2007 Bali Climate Declaration by Scientists
Diesel Registrations in UK Hit Record in November 2007

France to Institute Vehicle Feebate Based on CO2 Emissions; $7,300 Bonus for Electric Cars

France’s Ministry of Ecology (Ministère de l’écologie, du développement et de l’aménagement durables) announced a new feebate system based on CO2 emissions for new vehicle purchases.

Under the scheme, a bonus will be paid to purchasers of new passenger cars emitting less than 130 g CO2/km, which now represents about 30% of sales. The bonus will be supplemented by an extra payment when the acquisition of the vehicle is accompanied by the scrapping of a vehicle that is more than 15 years old. Conversely, buyers of new vehicles that emit more than 160 g CO2/km will pay a penalty. This will affect approximately 25% of new vehicles sold. Buyers of vehicles emitting between 130-160g CO2 will not receive a bonus nor will they pay a tax. This “neutral zone” will apply to about 45% of vehicle purchases.

The payments and the penalties are based on a sliding scale—the less (or more) carbon dioxide emitted, the greater the payment or penalty, respectively. The threshold points for payments or penalties will advance 5 g CO2/km every two years to encourage ongoing development efforts.

To encourage the development of extremely low emission vehicles—especially electric vehicles, the government has a special bonus of €5,000 (US$7,300) for the purchase of vehicles emitting less than 60 g CO2/km.

Feebate Payments and Thresholds
ClassEmissions CO2 (g/km)Bonus (-)/ Penalty (+) (€)Examples% Market share of Class in 2006
A+ ≤60 -5,000 Electric vehicles 0%
A ≤100 -1,000 Smart, Fiat 500 0%
B 101-120 -700 Citroën C1, C2 and C3; Renault Clio; Peugeot 107 and 207, Fiat Punto 18.1%
C+ 121-130 -200 Citroën C4, Renault Mégane, VW Polo, Dacia Logan 12.8%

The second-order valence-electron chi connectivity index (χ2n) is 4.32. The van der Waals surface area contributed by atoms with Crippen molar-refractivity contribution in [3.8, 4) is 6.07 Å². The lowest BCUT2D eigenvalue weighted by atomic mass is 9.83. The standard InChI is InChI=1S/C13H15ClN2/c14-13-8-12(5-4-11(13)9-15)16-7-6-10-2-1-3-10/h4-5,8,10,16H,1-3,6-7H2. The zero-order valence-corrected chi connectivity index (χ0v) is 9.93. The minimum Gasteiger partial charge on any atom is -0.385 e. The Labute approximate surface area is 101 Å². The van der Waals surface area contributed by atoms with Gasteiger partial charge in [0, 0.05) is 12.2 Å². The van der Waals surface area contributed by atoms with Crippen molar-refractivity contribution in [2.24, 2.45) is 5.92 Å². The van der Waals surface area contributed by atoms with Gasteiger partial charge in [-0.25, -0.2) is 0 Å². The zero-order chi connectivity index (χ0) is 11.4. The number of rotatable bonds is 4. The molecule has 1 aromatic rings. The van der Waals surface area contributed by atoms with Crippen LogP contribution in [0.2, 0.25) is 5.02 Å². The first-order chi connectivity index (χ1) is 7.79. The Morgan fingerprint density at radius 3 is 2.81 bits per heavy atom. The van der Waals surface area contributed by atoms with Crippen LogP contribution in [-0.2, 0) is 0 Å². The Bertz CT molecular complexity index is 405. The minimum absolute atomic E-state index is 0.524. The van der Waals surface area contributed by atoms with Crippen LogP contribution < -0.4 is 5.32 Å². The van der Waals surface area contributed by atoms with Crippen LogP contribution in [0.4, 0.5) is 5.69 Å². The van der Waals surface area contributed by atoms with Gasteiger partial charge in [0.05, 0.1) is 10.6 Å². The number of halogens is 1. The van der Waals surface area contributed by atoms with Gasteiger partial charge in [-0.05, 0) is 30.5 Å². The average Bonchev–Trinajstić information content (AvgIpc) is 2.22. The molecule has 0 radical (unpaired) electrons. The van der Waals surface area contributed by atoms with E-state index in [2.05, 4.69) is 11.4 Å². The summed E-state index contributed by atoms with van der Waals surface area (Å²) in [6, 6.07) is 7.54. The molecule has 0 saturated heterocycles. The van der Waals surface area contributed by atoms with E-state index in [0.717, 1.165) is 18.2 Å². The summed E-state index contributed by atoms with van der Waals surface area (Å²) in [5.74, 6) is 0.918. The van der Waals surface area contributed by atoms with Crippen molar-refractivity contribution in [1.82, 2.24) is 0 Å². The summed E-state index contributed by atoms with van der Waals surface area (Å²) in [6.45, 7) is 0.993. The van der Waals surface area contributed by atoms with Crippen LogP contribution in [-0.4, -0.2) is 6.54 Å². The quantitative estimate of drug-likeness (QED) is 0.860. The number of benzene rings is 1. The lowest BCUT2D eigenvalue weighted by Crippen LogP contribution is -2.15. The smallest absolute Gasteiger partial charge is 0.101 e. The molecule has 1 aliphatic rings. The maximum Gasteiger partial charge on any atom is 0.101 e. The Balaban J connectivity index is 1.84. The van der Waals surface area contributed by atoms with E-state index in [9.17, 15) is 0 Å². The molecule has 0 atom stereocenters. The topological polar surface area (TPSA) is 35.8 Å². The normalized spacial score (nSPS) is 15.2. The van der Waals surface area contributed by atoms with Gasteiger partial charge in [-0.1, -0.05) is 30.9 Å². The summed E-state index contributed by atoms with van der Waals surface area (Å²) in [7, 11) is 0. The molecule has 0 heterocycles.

C- 131-140 0 Citroën Xsara Picasso, Peugeot 307 and 407; Seat Ibiza 15.8%
D 141-160 0 Citroën C5, Mercedes A Class, Ford Focus 28%
E+ 161-165 +200 Peugeot 607, Opel Zafira 4%
E- 166-200 +750 Mégane II break, BMW 3 Series, Toyota Rav 4 14.5%
F 201-250 +1,600 Mercedes E Class, Nissan X-Trail, Renault Vel Satis 5.4%
G >250 +2,600 VW Touareg, Citroën C6 1.4%

(A hat-tip to Bob!)




Sits idle? or do you mean sold to other EU countries? Reactors don't shut down very well for periods as short as overnight.


Assuming that my (imaginary) electric car is recharged from 100% coal-fired electric utility generators, and all the associated losses of transmission lines, and battery efficiencies (Ni-Cad vs. Li-Ion) etc., what would be the equivalent gCO2/km?

Obviously they'll be a range (Prius vs. Smart), so lets not quibble too much, I'm just trying to gauge the benefit of all-electric or PHEV against other fuels.

Tom Street


For the U.S., this probably should be taken into account. Since France is nuclear, the CO2 emissions are next to nothing, at least during the actual power generation cycle. We could quibble, of course, about the entire energy cycle required to bring nuclear on line and to store the wastes.

Jeff R

==We could quibble, of course, about the entire energy cycle required to bring nuclear on line and to store the wastes.==

It wouldn't be quibbling, any more than a lifecycle analysis for biofuels would be quibbling. Since the waste storage problem hasn't been solved, the lifecycle analysis of something that will need to be safely stored for 100,000 years might get kind of tricky.

I say let's just forget the whole thing and go with the solar thermal plants being proposed for the Sahara and the Mojave deserts. They could be up and running a lot faster, too. If we just covered the areas already run/ruined by the US military in California and Nevada with solar thermal mirrors--there you go. We wouldn't even need to buy the land.


"Pollution does not bother me since my air is clean because the coal plants that produce my electricity do it cleanly." lolx... that's the funniest thing I've read all day. Funny, yet sad.


Any predictions of what percentage of the French passenger car market share will be below 140 gCO2/km at the end of 2008?

One might imagine that improvement from 47% to over 50% should be possible and a good sign.

It is evident from the distribution in the lower carbon emission categories, why VW / Audi would predict a prevalent role for diesel engines.

Also evident is the critical need for the factor that enables passenger car makers to cross the threshold to cleaner transportation.

And, one might imagine that manufacturers' marketing departments add cost analyses to this data.


==Coal powered PHEV, what would be the equivalent gCO2/km==

It would be comparable to a Hybrid.
In this specific study, that comes out to 104gCO2/km

Ironic, eh?